The Cubans' staple diet is beans and rice, leavened by the occasional chicken and piece ofpork.Meat, bread, milk and other staples are rationed and cabbage trucks are commonplace in Havana's backstreets.Tourists eat relatively well in hotels and the few restaurants that have remained open, mostly on roast pork, chicken, lobster, rice and beans, and lots of fresh fruit.Illegal restaurants are another option, if you can find someone to admit they are running one.

Despite their problems, Cubans were some of the friendliest people I had met anywhere, bearing in mind that only a few years ago they would have been arrested for talking to a foreigner.The rumour is that they also used to get one year's hard labour for every US dollar found on their person.

What's suprised me is how well-educated they are, which explains why Cuba probably has the world's most literate beggars.Where else could you discuss Bertolt Brecht and Karl Marx with a doctor or dentist who is working part-time as a hotel porter or bar person.

Professionals and manual workers are all equal and get the same wage, the national average of which is about 180 pesos a month.To survive this inadequate income, most Cubans take second jobs,preferably in the tourist industry for dollars.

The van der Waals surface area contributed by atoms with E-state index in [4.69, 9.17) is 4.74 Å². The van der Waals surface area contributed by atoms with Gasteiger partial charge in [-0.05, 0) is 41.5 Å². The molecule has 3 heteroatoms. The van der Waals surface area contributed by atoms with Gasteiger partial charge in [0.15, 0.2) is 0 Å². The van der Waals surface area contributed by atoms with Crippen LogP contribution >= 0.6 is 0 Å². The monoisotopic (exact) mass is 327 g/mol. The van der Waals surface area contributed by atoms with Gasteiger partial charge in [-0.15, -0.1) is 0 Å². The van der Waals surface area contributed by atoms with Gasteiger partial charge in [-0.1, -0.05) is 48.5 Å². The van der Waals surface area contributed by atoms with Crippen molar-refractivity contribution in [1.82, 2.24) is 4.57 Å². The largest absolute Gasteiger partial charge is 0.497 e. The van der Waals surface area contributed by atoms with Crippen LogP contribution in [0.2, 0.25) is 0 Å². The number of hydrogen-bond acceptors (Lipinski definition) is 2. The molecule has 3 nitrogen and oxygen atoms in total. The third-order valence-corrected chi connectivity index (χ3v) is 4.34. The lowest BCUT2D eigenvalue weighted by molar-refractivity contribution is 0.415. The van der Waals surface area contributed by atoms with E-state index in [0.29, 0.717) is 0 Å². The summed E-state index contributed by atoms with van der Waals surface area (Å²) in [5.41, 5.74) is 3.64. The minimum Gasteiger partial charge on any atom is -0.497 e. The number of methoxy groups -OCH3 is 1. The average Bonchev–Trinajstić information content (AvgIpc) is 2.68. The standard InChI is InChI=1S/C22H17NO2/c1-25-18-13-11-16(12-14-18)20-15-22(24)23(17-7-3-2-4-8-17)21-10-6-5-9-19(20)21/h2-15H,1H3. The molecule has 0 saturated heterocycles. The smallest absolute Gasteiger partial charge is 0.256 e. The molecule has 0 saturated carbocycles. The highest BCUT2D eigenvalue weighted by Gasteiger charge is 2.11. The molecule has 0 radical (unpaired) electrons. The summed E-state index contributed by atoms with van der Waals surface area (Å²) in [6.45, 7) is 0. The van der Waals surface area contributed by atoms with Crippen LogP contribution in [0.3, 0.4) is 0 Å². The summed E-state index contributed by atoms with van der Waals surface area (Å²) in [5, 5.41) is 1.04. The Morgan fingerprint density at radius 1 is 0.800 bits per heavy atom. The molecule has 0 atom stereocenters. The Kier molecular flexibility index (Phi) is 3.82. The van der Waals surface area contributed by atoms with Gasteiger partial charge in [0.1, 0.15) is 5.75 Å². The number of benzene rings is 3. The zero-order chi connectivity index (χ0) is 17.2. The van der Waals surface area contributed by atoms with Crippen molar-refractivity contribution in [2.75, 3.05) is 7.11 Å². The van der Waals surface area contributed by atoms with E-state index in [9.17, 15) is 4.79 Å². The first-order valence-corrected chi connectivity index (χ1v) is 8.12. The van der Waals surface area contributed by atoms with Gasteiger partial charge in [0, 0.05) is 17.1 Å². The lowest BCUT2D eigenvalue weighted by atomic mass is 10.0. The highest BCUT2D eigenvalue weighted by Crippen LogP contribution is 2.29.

Despite the US embargo, and total lack of American tourists, Cuba's economy thrives on the US dollar. Most of the locals I met had no time for the recently floated Cuban Peso, as it doesn't buy much on the Black Market.

After a day visiting a tobacco museum in Old Havana, and several awe-inspiring cigar shops, the tour headed for the cigar lover's mecca.

Our destination was Pinar del Rio, a dramatically-landscaped, beautiful region at the western end of the island, where the unique combination of humid climate, rainfall and red loamish earth are deemed perfect for the production of the world's finest tobacco.

Having convinced our tour guide to switch off the coach's air conditioning, open the windows and install a chimney, we settled down to being pleasantly educated on the production of Havana cigars while smoking ourselves into a decline from one end of Cuba to another.

Cubans have been tobacco growers, or vegueros, since the 16th century, and today (1995) the island produces about 170 million cigars a year, 50 million of which are exported for the delectation of cigar afficionados around the world.

Standing under vast sheets of white muslin that protect the young tobacco plants from the sun at the Vuelta Plaantations at San Juan y Martinez, it was evident that just as much artistry and hard work was needed to produce a great cigar as it was to produce a great bottle of wine.